• located in intron 3 and the other located downstream of the last exon of NEMO [40,41]. Both copies were present in the orthologous regions of the genomes of chimpanzee, orangutan, and macaque. The two copies show >99% similarity in all species and exhibit strong signatures of gene conversion. This indicates that gene conversion has maintained the genomic configuration that predis- poses carriers to severe disorders (at least in humans) for more than 25 million years. This Xq28 region contains several other extreme examples of extensive homogeni- zation of ancient duplicates within approximately 1 Mb. The F8 locus associated with hemophilia A [26] and the inverted repeats at the FLNA–EMD locus [27] (both dis- cussed above), as well as the red- and green-opsin gene duplicates undergoing frequent gene conversion [42], are all in this region. Thus, the rate of gene conversion could be elevated in this region. Several other genomic disorders, such as Williams– Beuren syndrome, Smith–Magenis syndrome, neurofibro- matosis type 1 (NF1), and DiGeorge/velocardiofacial syn- drome (Table 1, #8–11), are caused by NAHR between SDs that are present in multiple copies in other primate gen- omes [43–48]. These reports are based on fluorescent in situ hybridization (FISH), and the ages of the exact copies involved in NAHR in humans are not clear. Nevertheless, strong signatures of gene conversion around the break- point regions of the SDs have been reported for all four cases [49–52]. For instance, many of the breakpoints of NAHR associated with NF1 map to a region within the 51- kb SD that shows elevated sequence identity, probably due to gene conversion, including a 700-bp identical stretch [50]. Also, several polymorphic sites shared by both SD copies, which are strong signatures of gene conversion, were detected around the breakpoint region of the SDs Box 2. Divergence pattern of a segmental duplication undergoing gene conversion How do SDs evolve when gene conversion frequently occurs? Following a duplication event, the divergence will remain at a low equilibrium as long as gene conversion is ongoing (see [61] for details). The accumulation of mutations or large indels will result in the termination of gene conversion and the increase of divergence in that region, whereas concerted evolution will continue in other regions. Regions undergoing gene conversion within the SD will decrease as time proceeds (Figure I). Future work will be needed to reveal the process that determines which region within the SD retains high similarity. One possibility is that any region within the SD can potentially retain high similarity because indels and point mutations accumulate randomly across the SD. Therefore, the ongoing or termination of gene conversion will occur randomly across the SD. Under this scenario, if we consider an SD pair that is shared among species, we would also expect that gene conversion would be ongoing in different regions of the SDs in each species (Figure IA). Note that when multiple species are compared, the homogenized regions will not be distributed completely randomly because of their shared evolutionary history. We can also imagine an alternative scenario where specific regions undergo homogenization for a long period of time. If the same specific region of the two copies is under selective constraint, the divergence will remain low within that region, which will make it more likely for gene conversion to occur. Also, gene conversion might be favored in a specific region if the retention of high similarity of that region has some functional benefit. The rate of gene conversion could also be elevated locally due to, for example, the DNA structure or the presence of certain motifs. Under this nonrandom scenario, gene conversion might continue to occur at the same specific region in different species even long after their divergence (Figure IB). (A) (B) Human Chimp Orangutan Human Chimp Orangutan TRENDS in Genetics Figure I. Illustration of how duplicates diverge in the presence of gene conversion. The green bars represent regions within the segmental duplications (SDs) that are undergoing gene conversion. Regions undergoing gene conversion gradually decrease due to large indels or the accumulation of mutations. (A) Scenario where the termination of gene conversion occurs randomly throughout the SD. Regions undergoing gene conversion in each species differ, although they are not entirely independent due to their shared history. (B) Scenario where selection favors ongoing gene conversion in specific regions (blue bar) due to some functional constraint. The continuation and termination of gene conversion is not random, and the same region likely retains high similarity in each species. Opinion Trends in Genetics October 2013, Vol. 29, No. 10 565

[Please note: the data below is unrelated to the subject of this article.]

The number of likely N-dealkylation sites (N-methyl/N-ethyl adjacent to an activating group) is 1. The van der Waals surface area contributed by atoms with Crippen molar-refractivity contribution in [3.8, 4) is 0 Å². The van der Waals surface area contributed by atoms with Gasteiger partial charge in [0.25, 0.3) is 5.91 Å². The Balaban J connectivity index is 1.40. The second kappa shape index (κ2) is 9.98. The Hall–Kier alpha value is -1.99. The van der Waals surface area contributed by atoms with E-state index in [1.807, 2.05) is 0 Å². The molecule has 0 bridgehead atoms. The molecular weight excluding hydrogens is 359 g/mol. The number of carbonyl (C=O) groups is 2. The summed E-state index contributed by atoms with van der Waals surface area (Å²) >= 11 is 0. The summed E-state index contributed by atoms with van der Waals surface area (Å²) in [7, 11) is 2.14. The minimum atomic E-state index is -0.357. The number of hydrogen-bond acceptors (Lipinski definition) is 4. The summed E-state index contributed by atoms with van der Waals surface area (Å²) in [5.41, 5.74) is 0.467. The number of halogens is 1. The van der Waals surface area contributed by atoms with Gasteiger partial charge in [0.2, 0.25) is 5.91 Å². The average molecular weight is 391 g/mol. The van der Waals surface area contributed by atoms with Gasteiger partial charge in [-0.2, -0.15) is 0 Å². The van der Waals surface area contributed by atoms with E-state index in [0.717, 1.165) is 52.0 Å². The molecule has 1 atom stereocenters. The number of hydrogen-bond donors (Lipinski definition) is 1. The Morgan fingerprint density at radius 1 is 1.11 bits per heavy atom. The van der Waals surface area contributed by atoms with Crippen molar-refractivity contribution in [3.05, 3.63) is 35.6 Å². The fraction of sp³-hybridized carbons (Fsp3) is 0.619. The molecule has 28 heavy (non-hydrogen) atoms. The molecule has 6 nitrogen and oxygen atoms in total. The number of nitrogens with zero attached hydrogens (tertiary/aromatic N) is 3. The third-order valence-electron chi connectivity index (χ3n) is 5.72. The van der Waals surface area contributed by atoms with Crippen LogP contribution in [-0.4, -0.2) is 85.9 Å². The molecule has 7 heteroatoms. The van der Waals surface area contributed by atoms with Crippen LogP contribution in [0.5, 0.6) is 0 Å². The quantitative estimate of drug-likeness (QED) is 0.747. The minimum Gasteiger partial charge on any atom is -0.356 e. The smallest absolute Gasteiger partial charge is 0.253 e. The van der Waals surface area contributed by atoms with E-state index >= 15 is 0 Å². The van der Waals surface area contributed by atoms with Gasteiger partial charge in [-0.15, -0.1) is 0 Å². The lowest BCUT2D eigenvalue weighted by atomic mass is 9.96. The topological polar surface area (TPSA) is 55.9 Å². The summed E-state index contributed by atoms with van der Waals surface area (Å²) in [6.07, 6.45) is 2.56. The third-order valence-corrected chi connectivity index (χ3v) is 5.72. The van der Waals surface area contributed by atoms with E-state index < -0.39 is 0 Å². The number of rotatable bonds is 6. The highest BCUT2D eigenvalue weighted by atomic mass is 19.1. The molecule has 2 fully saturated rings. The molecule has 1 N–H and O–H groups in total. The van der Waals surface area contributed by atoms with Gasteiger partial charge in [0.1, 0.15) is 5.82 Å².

• associated with DiGeorge/velocardiofacial syndrome [51]. Thus, although we could not confirm the presence of both SD copies in other primate genomes for seven cases, in- cluding these four (Table 1, #8–14), possibly because these regions are repetitive and poorly assembled in other spe- cies, it is likely that gene conversion is involved in pre- serving the hotspots. In summary, the examples discussed here clearly show that the gene conversion model applies to SDs associated with genomic disorders, even though the rearrangements are pathological. Concluding remarks Here, we have shown that most SD-associated CNV hot- spots have been preserved for a long period of time, much longer than hotspots of allelic recombination. Gene conver- sion appears to be having a key role in the preservation by maintaining long stretches (e.g., several hundred bases) of perfect identity within SD pairs that can serve as sub- strates for NAHR. This has implications in disease, be- cause the preservation often increases the risk of pathological rearrangements. The preservation should be determined by the balance between factors that cause the preservation (e.g., rate of gene conversion or selection favoring the preservation) and the reduction of fitness caused by the preservation (e.g., rate of NAHR or severity of the resulting disorder). Although the maintenance of stretches of high similarity by gene conversion might be promoted by selection due to a functional constraint in some cases, it is unlikely that all the homogenized regions are functional. Rather, given that most of the breakpoints in Table 1 map to repeat regions, functional constraint may not be the major contributor to the preservation. This is consistent with the observation that regions within the SDs being homogenized are different in each primate species. Thus, it seems most likely that CNV hotspots, in general, are preserved as a byproduct of gene conversion that occurs at a high enough rate to override their negative consequences. Future work involving comparative analysis of sequences from multiple species and careful modeling of the divergence process of the SDs considering the effect of gene conversion and selection should be valuable for better understanding the different factors, including selection, that are responsible for the preservation of CNV hotspots (Box 2). The preservation of rearrangement hotspots might have had a key role in the adaptive evolution of humans. Recent studies have identified several regions within the human genome that comprise mosaic structures of duplication subunits (duplicons) as a result of recurrent duplica- tions-within-duplications. In particular, several ‘core duplicons’ that have duplicated several times throughout evolution and are shared across multiple duplication blocks are known to contain primate-specific genes under- going positive selection [37,53,54]. Another recent study showed that CNV regions shared among human, chimpan- zee, and macaque (CNV hotspots) were significantly likely to overlap with genic regions [15]. This is in stark contrast with human-specific CNV regions, which are generally depleted of genes. Furthermore, many of the genes that overlap with CNV hotspots are evolving under positive selection, and some are evolving under balancing selection in humans [15]. It has been suggested that the genomic plasticity in these hotspot regions has provided the muta- tional flexibility for the residing genes to adapt to changing selective pressures [15,37,55]. If so, we further suggest that gene conversion has had an important role in maintaining Table 1. The presence of duplicates flanking human genomic disorder regions in other species and the occurrence of gene conversion No. Locus Candidate genesa Associated phenotypes Evolutionary originb Gene conversionc Refs #1 Yq11 AZFa Male infertility Gorilla + [25,38] #2 Xq28 F8 Hemophilia Ad African green monkey + [26] #3 5q35 NSD1 Sotos syndrome Orangutan (macaque) ++ [63,64] #4 15q24 MAN2C1, CYP11A1, STRA6 Growth retardation and microcephaly Orangutan ++ [65] #5 16p11 MAPK3, MAZ, DOC2A, SEZ6L2, HIRIP3 Autism Chimp ++ [66,67] #6 17p11 PMP22 Charcot-Marie-Tooth type 1A Chimp ++ [68–70] #7 Xq28 NEMO Incontinentia pigmenti Macaque ++ [40,41] #8 7q11 GTF2I Williams–Beuren syndrome (macaque, gibbon) + [43,44,52] #9 17p11 RAI1 Smith–Magenis syndrome (macaque) + [45,49] #10 17q11 NF1 NF1 (gorilla) + [46,50] #11 22q12 BCR, USP18, GGT DiGeorge/velocardiofacial syndrome (macaque) + [47,48,51,71] #12 2q13 NPHP1 Familial juvenile nephronophthisis ND – [72] #13 10q22-23 NRG3, GRID1, BMPR1, SNCG, GLUD1 Cognitive and behavioral abnormalities ND – [73] #14 17q23 TBX2, TBX4 Developmental delay and heart defects ND – [74] a Abbreviations: BCR, breakpoint cluster region; BMPR1, bone morphogenetic protein receptor 1; CYP11A1, cytochrome P450, family 11, subfamily A, polypeptide 1; DOC2A, double C2-like domains, alpha; GGT, gamma-glutamyl transferase; GLUD1, glutamate dehydrogenase 1; GRID1, glutamate receptor, ionotropic, delta 1; GTF2I, general transcription factor II i; HIRIP3, HIRA interacting protein 3; MAN2C1, mannosidase, alpha, class 2C, member 1; MAPK3, mitogen-activated protein kinase 3; MAZ, MYC- associated zinc finger protein; NPHP1, nephronophthisis 1; NRG3, neuregulin 3; NSD1, nuclear receptor binding SET domain protein 1; PMP22, peripheral myelin protein 22; RAI1, retinoic acid induced 1; SEZ6L2, seizure related 6 homolog (mouse)-like 2; SNCG, synuclein, gamma; STRA6, stimulated by retinoic acid 6; TBX, T-box; USP18, ubiquitin specific peptidase 18. b The most distant species from human in which the duplicates were confirmed to be present based on genomic sequences are listed. Those not based on genomic sequences (e.g. FISH signals) are shown in brackets. Those identified in this study are in bold. ‘ND’ denotes those where the presence of both copies could not be confirmed in the genome of chimpanzee, orangutan, or macaque. c + indicates duplicates where gene conversion has likely occurred; ++ indicates those that are based on this study. d Caused by inversion due to NAHR between inverted duplicates. The remaining disorders are all caused by deletions due to NAHR between duplicates in direct orientation. Opinion Trends in Genetics October 2013, Vol. 29, No. 10 566